Role of the Toxic Metal Cadmium in the Mechanism Producing Infertility With a Varicocele
Varicose veins in the scrotum (varicocele) are responsible for >20% of male infertility in the US. Varicocele are associated with decreased sperm number and markedly reduced sperm fertilizing ability. Surgical repair or removal of varicocele restores fertility in only 1/3 of cases. The goal of this study is to identify markers that predict the outcome of variocele correction. This would offer considerable health cost savings.
Based on preliminary findings, we will obtain testis biopsies and semen specimens from infertile men with varicocele and prospectively examining the levels of cadmium, a toxic metal, and expression of genes required for normal sperm function. The semen and biopsies will be obtained during clinically dictated procedures. Cadmium and gene expression will be compared with response to varicocele repair (i.e., increased sperm production; pregnancy).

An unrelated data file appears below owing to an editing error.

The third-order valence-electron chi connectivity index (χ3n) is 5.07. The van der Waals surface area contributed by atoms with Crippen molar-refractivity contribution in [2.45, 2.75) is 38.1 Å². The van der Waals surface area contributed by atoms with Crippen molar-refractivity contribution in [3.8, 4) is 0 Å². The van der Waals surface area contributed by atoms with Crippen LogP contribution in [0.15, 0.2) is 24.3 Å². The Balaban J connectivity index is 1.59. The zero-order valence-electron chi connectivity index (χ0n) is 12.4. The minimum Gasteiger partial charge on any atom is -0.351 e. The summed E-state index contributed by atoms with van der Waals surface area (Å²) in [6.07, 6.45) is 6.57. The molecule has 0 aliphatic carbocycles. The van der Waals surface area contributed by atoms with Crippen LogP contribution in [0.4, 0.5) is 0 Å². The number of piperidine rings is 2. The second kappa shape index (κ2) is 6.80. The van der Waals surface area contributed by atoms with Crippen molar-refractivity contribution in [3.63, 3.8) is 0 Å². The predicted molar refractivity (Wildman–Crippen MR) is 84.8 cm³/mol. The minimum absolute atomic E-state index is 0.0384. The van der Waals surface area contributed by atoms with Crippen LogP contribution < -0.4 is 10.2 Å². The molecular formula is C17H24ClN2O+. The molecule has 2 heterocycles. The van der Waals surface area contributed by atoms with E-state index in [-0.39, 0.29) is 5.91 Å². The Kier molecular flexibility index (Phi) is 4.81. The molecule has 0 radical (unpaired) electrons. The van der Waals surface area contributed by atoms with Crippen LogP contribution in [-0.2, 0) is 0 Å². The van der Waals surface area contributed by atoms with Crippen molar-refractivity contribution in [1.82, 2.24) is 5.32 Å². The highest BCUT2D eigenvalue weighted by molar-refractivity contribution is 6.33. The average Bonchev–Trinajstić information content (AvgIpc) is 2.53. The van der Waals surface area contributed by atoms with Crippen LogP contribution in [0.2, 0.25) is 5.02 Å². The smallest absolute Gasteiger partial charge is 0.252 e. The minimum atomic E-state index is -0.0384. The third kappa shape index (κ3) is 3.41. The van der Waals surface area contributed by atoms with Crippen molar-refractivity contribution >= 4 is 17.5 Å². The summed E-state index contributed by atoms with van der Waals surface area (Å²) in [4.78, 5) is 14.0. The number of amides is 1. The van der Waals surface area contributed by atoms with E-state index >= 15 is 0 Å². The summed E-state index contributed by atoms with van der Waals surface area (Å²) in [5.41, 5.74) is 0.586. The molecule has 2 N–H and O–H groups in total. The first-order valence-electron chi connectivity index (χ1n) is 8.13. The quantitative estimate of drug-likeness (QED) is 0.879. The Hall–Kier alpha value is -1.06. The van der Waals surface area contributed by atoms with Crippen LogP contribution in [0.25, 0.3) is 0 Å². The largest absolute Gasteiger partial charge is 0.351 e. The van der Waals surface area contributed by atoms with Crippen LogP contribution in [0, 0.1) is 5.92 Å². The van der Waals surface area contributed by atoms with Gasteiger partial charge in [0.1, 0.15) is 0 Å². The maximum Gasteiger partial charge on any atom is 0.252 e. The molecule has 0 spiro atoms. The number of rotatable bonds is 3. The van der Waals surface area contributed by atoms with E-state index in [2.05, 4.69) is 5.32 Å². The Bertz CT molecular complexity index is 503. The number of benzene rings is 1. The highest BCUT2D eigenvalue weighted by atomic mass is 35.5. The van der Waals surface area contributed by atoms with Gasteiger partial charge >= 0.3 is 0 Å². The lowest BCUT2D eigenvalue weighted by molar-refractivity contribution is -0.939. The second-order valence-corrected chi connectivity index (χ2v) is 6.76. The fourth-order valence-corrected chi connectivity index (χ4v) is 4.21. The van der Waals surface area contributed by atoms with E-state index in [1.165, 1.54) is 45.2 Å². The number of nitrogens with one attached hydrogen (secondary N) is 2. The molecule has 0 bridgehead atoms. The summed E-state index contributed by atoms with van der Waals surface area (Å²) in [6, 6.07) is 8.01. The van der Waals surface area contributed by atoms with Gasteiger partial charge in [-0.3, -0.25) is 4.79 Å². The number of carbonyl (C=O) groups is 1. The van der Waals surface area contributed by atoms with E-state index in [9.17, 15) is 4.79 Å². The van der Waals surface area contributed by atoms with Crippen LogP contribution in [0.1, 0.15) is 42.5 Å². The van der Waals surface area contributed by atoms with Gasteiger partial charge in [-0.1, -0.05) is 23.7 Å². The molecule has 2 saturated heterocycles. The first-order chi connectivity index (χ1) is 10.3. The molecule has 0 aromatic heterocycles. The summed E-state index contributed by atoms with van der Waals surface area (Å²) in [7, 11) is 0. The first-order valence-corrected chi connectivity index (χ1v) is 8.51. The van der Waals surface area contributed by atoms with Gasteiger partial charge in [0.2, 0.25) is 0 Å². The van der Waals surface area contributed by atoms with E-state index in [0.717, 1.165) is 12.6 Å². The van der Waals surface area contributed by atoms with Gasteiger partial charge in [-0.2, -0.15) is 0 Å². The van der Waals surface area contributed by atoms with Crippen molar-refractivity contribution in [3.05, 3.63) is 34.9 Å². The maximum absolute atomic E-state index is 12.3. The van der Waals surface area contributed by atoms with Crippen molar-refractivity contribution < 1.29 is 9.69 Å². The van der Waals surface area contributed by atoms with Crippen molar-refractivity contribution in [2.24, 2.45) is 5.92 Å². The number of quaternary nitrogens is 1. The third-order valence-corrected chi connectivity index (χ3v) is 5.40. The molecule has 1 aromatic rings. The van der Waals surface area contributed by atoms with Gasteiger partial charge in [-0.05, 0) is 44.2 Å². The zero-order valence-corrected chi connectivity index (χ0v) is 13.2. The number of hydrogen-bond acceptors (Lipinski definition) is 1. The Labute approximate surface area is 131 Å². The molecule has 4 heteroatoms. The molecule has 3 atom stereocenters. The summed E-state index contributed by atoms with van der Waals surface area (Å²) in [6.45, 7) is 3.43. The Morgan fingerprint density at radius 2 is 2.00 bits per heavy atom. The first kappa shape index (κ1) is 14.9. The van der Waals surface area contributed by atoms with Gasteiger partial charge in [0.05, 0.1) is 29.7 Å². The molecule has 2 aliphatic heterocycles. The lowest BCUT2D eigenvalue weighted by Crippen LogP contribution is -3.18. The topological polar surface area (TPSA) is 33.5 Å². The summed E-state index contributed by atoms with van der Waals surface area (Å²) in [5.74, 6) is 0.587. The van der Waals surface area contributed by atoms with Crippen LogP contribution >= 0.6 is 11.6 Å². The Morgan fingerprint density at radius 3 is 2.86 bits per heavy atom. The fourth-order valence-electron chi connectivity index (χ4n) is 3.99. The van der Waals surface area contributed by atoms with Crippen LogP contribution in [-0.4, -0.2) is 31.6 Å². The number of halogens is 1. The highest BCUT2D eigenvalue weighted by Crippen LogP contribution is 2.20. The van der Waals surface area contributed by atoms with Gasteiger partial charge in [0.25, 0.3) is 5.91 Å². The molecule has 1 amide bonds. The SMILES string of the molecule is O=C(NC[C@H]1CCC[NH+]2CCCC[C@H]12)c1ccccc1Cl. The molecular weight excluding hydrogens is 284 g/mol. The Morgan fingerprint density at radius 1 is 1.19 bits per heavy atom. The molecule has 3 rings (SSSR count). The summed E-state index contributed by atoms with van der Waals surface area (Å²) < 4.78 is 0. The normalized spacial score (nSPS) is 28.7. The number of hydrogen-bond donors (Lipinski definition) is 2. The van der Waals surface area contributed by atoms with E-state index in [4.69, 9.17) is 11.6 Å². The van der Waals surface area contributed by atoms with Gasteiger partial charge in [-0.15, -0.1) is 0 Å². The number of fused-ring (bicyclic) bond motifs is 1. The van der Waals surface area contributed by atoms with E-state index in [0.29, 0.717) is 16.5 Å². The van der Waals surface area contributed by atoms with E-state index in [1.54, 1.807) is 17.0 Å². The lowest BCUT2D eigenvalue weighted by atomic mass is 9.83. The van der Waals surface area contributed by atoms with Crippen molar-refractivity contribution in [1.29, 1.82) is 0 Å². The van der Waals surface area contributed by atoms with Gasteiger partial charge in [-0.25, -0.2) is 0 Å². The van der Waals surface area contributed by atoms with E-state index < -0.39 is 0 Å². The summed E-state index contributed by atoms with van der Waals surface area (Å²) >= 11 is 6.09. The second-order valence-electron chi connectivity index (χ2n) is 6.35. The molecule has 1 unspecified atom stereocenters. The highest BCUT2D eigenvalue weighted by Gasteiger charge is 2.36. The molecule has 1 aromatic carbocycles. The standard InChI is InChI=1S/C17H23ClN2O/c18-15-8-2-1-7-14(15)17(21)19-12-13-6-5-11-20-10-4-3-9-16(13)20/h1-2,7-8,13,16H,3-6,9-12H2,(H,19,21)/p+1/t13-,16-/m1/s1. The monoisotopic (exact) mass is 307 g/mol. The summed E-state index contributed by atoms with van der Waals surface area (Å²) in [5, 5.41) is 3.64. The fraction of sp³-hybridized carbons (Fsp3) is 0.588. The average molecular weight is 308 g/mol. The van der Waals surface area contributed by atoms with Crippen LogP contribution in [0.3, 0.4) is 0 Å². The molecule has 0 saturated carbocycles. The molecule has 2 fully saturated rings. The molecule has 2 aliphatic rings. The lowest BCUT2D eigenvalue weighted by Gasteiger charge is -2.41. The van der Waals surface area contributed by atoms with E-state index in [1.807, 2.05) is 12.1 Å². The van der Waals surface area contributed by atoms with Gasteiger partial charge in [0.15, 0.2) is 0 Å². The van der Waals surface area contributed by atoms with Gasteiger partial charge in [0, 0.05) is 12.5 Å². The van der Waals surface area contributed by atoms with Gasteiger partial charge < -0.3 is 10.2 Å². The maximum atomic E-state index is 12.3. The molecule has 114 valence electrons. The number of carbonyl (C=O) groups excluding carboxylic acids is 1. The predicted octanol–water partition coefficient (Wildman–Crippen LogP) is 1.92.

Procedure: Varicocele repair
|Study Design:||Observational Model: Defined Population
Primary Purpose: Screening
Time Perspective: Longitudinal
|Official Title:||Increased Testicular Cd2+ & Infertility With Varicocele ( a Varicose Vein in the Scrotum)|
Please refer to this study by its ClinicalTrials.gov identifier: NCT00044369
|United States, New Jersey|
|University of Medicine and Dentistry of NJ, Robert Wood Johnson Medical School at Camden|
|Camden, New Jersey, United States, 08103|
|United States, New York|
|North Shore University Hospital|
|Manhasset, New York, United States, 11030|
|Principal Investigator:||Susan H Benoff, PhD||North Shore University Hospital|